Representative image Photograph:( AFP )
A staff member of the Perleberg zoo was cleaning the camel enclosure and feeding the animals when suddenly one of them turned and bit him
A German zookeeper is in a ''serious'' condition after being bitten in the face by a camel on Monday.
A staff member of the Perleberg zoo was cleaning the camel enclosure and feeding the animals when suddenly one of them turned and bit him.
He is being treated in a local hospital which described his condition as ''serious''.
The zoo is closed due to the coronavirus restrictions in Germany under the lockdown.
Chancellor Angela Merkel and leaders of Germany's 16 states are expected Tuesday to extend and tighten a partial lockdown beyond January, as fears grow over virus variant strains believed to be more contagious.
Germany shuttered restaurants, leisure and sporting facilities in November, then expanded the shutdown in mid-December to include schools and most shops to halt runaway growth in new coronavirus infections.
The measures ordered until the end of January have brought about a "flattening of the infections curve", said Merkel's spokesman Steffen Seibert, noting also that the number of patients in intensive care had also fallen slightly.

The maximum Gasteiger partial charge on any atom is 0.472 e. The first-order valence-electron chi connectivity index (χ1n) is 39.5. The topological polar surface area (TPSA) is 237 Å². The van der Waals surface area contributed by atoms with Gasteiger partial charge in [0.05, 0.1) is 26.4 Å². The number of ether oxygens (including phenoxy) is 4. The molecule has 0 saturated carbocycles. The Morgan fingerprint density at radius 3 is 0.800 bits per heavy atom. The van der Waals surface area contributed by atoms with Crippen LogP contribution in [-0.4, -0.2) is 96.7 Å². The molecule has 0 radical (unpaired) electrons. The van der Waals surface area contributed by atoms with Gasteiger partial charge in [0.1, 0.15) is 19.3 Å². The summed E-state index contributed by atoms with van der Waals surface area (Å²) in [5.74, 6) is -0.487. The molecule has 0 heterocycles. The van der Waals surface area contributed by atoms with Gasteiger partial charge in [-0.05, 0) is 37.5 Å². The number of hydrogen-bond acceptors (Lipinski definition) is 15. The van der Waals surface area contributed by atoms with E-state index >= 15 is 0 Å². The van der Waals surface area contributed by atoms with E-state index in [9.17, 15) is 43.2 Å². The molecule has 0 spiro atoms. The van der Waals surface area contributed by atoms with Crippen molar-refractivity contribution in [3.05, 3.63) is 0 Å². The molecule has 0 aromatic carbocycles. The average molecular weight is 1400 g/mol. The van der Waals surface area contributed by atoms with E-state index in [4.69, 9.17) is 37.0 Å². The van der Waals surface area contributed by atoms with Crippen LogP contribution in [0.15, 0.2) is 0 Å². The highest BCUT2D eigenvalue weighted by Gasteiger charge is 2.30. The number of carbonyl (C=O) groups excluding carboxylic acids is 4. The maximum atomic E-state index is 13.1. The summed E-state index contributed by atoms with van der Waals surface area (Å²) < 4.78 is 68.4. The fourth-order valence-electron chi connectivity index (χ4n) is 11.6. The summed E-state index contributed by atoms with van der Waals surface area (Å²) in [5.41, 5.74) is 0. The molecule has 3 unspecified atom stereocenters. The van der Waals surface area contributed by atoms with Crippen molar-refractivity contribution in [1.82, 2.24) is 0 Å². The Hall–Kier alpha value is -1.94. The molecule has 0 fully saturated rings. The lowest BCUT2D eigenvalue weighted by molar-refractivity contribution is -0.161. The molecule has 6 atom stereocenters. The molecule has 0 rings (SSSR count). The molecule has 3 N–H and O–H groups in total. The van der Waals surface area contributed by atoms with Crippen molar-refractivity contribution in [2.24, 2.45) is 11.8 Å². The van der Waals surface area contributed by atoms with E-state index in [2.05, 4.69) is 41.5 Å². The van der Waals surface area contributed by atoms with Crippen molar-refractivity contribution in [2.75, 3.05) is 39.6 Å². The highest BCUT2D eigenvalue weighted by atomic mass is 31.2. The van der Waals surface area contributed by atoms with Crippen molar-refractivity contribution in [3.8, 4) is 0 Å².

"This trend is cautiously positive and a success of the restrictions of the last weeks," he said.
"But it only brings us to the point where we still have a long way to go before we can say we have the infections under control," he added.
Virus variants first seen in Britain and South Africa also posed major risks to whether the falling infections trend could be sustained, added Seibert.
The crisis talks between Merkel and state premiers were brought forward by a week because of the virus variants.
"It is a risk that responsible politicians must take into account -- sooner rather than later," he added.
Germany got out of the first wave of the coronavirus pandemic relatively well, but a second wave hit Europe's biggest economy hard.
New infections have soared far above the 50 per 100,000 people incidence rate threshold set by the government. And just last Thursday, the country saw a new high in daily deaths, at 1,244.
Seibert noted that the incidence rate was still at over 130 per 100,000 and that Germany "must more quickly" bring that down to 50.